The Unbelievers | Review

Posted on September 9, 2014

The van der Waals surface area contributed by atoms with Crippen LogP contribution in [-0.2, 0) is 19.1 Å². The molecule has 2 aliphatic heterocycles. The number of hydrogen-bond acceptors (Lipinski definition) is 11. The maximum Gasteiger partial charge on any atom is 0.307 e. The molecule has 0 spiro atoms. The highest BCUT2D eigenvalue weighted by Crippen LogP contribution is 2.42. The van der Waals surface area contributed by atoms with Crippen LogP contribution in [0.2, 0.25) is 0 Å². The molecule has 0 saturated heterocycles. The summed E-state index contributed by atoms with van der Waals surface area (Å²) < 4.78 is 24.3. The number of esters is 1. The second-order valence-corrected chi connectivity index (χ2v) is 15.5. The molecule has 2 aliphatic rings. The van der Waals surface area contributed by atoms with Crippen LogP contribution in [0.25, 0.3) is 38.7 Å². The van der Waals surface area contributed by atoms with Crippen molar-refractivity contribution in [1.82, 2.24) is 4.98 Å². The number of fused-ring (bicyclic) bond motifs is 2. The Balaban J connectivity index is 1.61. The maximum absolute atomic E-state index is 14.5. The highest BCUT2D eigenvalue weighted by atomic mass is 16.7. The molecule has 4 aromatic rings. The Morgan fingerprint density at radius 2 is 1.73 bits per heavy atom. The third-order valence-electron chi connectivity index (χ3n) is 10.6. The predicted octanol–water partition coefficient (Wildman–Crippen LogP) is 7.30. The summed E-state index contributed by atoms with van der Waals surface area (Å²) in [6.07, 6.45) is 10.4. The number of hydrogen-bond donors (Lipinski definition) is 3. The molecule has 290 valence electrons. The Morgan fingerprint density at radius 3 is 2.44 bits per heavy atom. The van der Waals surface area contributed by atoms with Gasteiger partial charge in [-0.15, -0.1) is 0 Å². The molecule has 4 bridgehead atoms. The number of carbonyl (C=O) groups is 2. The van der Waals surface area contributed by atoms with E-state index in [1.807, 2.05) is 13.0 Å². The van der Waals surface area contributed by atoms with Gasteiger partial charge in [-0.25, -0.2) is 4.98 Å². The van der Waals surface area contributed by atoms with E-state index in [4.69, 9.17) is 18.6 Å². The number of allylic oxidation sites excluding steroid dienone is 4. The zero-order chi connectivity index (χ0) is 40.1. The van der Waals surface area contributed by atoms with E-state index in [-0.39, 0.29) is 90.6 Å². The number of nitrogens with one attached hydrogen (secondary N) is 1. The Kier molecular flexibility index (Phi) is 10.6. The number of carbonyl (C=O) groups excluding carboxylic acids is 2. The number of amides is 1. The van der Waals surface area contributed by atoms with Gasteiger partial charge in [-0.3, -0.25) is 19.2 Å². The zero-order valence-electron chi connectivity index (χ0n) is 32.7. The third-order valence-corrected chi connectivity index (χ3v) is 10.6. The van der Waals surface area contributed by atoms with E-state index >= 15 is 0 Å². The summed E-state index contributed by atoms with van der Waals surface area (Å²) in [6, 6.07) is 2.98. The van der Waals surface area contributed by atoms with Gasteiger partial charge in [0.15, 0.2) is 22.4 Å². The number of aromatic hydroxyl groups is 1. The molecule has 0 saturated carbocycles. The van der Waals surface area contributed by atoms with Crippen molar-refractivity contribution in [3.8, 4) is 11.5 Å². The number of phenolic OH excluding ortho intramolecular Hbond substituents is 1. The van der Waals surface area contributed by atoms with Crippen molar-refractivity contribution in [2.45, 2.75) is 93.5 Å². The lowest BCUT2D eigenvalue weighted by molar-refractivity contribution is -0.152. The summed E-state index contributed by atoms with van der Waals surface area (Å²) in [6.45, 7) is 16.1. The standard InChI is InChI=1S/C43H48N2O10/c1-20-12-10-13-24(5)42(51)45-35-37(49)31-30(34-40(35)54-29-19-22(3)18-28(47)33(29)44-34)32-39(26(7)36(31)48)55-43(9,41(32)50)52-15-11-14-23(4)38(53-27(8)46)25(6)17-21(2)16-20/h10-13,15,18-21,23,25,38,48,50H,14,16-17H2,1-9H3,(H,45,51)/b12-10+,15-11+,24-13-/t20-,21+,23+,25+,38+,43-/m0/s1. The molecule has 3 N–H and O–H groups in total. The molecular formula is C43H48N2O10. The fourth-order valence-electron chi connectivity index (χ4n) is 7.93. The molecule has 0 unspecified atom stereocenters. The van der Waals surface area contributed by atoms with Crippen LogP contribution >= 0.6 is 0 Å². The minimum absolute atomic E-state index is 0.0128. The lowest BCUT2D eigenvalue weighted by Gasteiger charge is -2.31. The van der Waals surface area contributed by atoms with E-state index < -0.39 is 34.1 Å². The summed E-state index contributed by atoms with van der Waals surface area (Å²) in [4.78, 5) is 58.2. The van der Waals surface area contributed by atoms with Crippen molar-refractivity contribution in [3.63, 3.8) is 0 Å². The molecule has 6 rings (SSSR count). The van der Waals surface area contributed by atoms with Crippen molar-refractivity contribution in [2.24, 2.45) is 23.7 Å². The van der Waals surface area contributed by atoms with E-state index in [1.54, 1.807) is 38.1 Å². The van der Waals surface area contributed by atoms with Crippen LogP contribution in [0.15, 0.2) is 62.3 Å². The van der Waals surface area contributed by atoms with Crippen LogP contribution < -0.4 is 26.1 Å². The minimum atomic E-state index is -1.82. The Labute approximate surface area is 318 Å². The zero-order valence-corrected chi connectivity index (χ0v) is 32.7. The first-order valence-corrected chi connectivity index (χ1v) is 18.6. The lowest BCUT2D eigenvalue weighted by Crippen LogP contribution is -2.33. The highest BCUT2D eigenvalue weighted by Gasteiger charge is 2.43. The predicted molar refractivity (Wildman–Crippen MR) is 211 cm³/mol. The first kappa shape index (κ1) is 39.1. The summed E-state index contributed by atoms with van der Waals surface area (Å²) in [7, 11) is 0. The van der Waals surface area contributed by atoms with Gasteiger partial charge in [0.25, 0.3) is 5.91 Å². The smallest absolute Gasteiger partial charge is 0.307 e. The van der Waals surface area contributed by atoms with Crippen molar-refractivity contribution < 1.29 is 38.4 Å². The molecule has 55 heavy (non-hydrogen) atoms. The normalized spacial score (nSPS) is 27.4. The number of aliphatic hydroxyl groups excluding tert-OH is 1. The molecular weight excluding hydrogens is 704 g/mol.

The Unbelievers, 2013 [NR] f5564fda6d1b68ab56293a22f958eb4a Really, there isn’t much to review. This film is the equivalent of being the proverbial “fly on the wall,” to the “dynamic duo of science,” in their exhaustive travels from one public appearance to another. It’s fun to glimpse a small amount behind the scenes, but content wise, nothing is necessarily new or different from what could be seen on the tens of thousands of videos (millions?) of both Dawkins and Krauss. However, if one is unfamiliar with the breadth and scope of influence these two have had in the world, then this film is not a bad place to start. Auditoriums packed full of a new breed of groupies, pining over the almost deified representatives of reason will awaken the newcomer to a whole new world, one that demands an intellectual rigor that is engaged in by a minority, but often demanded of the majority. If received well, it will condemn (enlighten?!) the viewer to hundreds of hours of discussion that is worth considering in the public debate on faith and science. I do hope (and pray) that the religious amongst us would humble themselves and elevate the discipline of thoughtful, reasonable, and respectful discourse. I do believe that the philosophies of religion and theology are important for discussion and have much to contribute to the public “ethos, pathos, and logos.” They are, truly, meaningful. Unfortunately, many “believers” unknowingly and unwittingly forsake truth a priori in favor of religious arguments–that defense and suspicion make up the fearful attitude upon which all discussion takes place. This not only need not be, it is damaging to the value of truth in this world. Perhaps we could take an interpretive lens from the history of the Jewish people as an analogue. Like other nations were interpreted as bringing judgment upon God’s people for their lack of faithfulness, so too it may be reasonable to consider the vociferously secular attacks against the religious as God’s judgment on the ideologically dogmatic. Perhaps it is time to remember our most primal creed, “Listen!”